Munninghoff v. Wis. Conservation Comm'n

Decision Date13 September 1949
Citation255 Wis. 252,38 N.W.2d 712
PartiesMUNNINGHOFF v. WISCONSIN CONSERVATION COMMISSION et al.
CourtWisconsin Supreme Court

OPINION TEXT STARTS HERE

Appeal from a judgment of the Circuit Court for Dane County: Alvin C. Reis, Judge.

Affirmed.

This is an appeal from a judgment, entered January 25, 1949, which reversed the action of the conservation commission, and its director, dated November 15, 1947, denying the application of petitioner, Paul Munninghoff, for a muskrat farm license under sec. 29.575, Stats. The action was commenced by service of a petition for review on December 3, 1947.

The respondent, Munninghoff, seeks a muskrat farm license for lands owned and leased by him in Oneida county, which are under the navigable waters of the Wisconsin river. On November 14, 1947, at a meeting of the Wisconsin conservation commission, the commission split three to three on the question of whether a license should be issued. By unanimous vote of the commission, the director of the conservation commission, Ernest F. Swift, was requested to make the decision. The license was refused by the conservation commission and its director on the ground that sec. 29.575, Stats., does not authorize the granting of a license for navigable waters.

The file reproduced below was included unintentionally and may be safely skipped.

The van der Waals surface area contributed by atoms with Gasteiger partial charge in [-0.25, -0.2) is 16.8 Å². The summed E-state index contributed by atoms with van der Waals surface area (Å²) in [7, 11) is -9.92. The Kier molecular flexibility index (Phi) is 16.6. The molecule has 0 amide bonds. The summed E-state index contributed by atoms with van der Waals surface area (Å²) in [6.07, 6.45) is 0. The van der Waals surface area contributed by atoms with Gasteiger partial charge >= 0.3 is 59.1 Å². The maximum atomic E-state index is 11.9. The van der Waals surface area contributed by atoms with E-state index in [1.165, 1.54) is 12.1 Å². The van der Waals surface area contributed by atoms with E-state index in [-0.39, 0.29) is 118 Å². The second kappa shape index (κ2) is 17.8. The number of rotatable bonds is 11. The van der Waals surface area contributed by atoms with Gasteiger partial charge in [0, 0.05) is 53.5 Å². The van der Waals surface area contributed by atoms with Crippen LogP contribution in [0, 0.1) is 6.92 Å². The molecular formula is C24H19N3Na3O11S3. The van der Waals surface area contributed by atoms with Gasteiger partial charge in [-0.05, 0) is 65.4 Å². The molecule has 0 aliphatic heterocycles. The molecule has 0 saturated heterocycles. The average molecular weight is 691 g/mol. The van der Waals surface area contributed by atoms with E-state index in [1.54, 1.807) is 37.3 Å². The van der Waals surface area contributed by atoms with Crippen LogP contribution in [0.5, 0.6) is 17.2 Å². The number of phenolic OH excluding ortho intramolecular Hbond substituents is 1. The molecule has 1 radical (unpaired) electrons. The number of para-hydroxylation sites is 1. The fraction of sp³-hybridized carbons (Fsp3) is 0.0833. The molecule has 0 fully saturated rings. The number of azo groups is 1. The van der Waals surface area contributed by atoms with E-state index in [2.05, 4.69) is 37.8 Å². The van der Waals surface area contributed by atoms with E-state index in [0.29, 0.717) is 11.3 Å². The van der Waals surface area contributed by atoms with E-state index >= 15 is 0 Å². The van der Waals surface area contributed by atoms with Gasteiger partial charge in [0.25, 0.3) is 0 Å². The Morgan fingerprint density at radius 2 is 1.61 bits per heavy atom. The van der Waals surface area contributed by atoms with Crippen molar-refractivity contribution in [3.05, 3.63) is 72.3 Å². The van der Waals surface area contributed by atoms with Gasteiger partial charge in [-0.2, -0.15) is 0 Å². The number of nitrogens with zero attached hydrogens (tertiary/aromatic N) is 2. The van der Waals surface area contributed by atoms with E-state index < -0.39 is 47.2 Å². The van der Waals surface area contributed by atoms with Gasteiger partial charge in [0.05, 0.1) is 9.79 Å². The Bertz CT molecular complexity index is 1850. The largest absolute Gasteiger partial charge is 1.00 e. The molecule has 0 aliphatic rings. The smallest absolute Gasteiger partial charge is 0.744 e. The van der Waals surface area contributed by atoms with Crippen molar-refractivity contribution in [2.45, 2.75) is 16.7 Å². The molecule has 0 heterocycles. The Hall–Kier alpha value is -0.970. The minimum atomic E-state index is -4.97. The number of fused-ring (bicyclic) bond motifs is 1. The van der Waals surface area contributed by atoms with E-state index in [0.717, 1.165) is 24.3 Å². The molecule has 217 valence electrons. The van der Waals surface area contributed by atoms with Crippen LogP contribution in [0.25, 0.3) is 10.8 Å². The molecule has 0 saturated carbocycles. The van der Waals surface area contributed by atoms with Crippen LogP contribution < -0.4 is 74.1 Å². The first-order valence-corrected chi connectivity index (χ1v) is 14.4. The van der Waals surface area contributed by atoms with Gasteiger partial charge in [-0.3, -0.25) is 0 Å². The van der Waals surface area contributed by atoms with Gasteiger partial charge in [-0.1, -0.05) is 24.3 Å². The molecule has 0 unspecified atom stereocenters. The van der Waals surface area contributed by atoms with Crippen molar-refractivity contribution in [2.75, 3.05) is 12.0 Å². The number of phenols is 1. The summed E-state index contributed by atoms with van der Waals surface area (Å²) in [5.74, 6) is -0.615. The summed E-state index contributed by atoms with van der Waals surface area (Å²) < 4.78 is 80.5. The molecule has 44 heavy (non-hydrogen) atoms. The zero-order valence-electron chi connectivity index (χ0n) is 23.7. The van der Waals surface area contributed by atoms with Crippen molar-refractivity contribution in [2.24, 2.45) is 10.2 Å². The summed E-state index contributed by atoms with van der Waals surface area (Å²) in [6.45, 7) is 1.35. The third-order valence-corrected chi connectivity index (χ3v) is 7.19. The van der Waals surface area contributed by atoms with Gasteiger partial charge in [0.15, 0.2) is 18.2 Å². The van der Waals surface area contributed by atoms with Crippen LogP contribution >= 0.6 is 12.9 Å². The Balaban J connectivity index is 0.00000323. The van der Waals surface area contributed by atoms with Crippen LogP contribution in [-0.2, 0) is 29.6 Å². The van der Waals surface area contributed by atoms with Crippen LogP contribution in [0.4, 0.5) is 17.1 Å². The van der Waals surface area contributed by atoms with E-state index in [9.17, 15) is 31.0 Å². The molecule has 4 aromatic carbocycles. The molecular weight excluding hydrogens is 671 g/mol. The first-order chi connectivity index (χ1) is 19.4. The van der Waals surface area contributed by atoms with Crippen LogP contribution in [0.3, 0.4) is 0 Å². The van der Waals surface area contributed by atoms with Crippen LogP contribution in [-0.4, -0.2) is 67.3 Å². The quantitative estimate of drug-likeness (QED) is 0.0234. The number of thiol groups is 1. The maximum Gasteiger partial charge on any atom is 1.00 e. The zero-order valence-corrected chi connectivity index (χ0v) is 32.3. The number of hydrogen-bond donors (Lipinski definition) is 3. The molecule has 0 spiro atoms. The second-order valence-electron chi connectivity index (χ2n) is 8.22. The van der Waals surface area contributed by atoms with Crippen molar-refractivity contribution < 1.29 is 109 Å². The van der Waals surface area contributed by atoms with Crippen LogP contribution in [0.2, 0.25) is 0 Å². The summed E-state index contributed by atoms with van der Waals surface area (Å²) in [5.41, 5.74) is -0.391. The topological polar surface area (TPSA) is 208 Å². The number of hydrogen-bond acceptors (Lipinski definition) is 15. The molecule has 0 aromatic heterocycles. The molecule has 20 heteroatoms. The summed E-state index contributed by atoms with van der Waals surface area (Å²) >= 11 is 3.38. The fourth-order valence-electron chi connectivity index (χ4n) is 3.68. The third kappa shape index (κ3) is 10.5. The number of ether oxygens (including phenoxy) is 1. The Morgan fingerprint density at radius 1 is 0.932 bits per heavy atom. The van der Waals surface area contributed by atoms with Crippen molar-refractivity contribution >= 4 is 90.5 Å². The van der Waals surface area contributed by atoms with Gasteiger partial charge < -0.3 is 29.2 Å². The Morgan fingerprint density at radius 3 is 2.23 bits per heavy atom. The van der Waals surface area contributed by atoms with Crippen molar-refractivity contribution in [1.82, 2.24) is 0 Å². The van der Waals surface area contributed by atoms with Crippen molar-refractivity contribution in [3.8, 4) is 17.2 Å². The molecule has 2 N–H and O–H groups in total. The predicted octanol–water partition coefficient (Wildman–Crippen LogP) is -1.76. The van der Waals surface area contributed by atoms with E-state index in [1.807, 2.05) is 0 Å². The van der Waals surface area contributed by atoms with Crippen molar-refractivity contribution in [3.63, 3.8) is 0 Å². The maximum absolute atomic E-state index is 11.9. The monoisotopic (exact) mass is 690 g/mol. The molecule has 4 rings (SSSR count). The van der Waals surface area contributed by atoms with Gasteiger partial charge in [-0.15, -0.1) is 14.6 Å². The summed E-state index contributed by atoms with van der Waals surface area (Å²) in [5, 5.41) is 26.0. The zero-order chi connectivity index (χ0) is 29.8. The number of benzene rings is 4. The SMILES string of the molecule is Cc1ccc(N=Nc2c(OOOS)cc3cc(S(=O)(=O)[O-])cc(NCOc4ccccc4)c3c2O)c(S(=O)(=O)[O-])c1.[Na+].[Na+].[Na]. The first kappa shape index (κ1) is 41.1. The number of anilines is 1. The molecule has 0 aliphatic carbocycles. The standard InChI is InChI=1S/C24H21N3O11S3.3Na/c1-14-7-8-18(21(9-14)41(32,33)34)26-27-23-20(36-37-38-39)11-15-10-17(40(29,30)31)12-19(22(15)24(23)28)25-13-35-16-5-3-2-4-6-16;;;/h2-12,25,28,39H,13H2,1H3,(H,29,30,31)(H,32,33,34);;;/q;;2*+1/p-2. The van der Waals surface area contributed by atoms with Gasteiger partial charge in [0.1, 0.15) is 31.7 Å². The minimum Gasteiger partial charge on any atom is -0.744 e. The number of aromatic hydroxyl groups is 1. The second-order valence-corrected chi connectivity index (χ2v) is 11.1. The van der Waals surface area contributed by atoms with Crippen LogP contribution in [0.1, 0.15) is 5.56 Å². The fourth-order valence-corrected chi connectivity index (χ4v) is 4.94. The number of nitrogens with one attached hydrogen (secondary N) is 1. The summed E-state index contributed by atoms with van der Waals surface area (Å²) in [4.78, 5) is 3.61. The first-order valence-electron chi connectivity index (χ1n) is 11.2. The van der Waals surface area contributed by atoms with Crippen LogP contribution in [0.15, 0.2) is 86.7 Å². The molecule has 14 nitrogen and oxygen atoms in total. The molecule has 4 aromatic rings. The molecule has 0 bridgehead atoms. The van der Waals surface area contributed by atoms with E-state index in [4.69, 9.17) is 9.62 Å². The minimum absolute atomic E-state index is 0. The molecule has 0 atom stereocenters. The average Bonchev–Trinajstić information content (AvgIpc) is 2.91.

Munninghoff commenced this action for an administrative review, under ch. 227, Stats., of the commission's action. The respondents demurred to this petition on the ground that the existing statutes governing the conservation commission do not provide for administrative review of a denial of a license. This demurrer was overruled by the trial court. Thereafter the parties negotiated a stipulation that this action may be considered as one for mandamus under ch. 293, Stats., as an action for declaratory judgment under sec. 269.56, Stats., or as an administrative review, whichever may ultimately be determined to be proper.

The trial court in its decision on merits stated:

We do not feel either obliged or permitted to be bound by this stipulation, even though counsel made it with the best of motives. The petition is under the Uniform Administrative Procedure Act. There is no getting away from that. There also is no getting away from one decisive consequence, namely, that where a statute provides the method for judicial review, as Chapter 227 does, there is no other means available. The Supreme Court held in [State ex rel.] Allen v. Railroad Commission, 202 Wis. 223, , that there cannot be mandamus where judicial review by other means in provided. So far as declaratory judgment is suggested, we have no need for a declaratory judgment. We are rendering an out-and-out judgment on the basis of the petition and the Statement of Position on behalf of respondents, strictly under Chapter 227, and that judgment is that the Director's order denying a license, treating that as the Commission's order, should be reserved upon two grounds, at least, as they are enumerated in the statute, 227.20.

(b) In excess of the statutory authority or jurisdiction of the agency. * * *

(d) Unsupported by substanial evidence in view of the entire record as submitted.”

Other material facts will be stated in the opinion.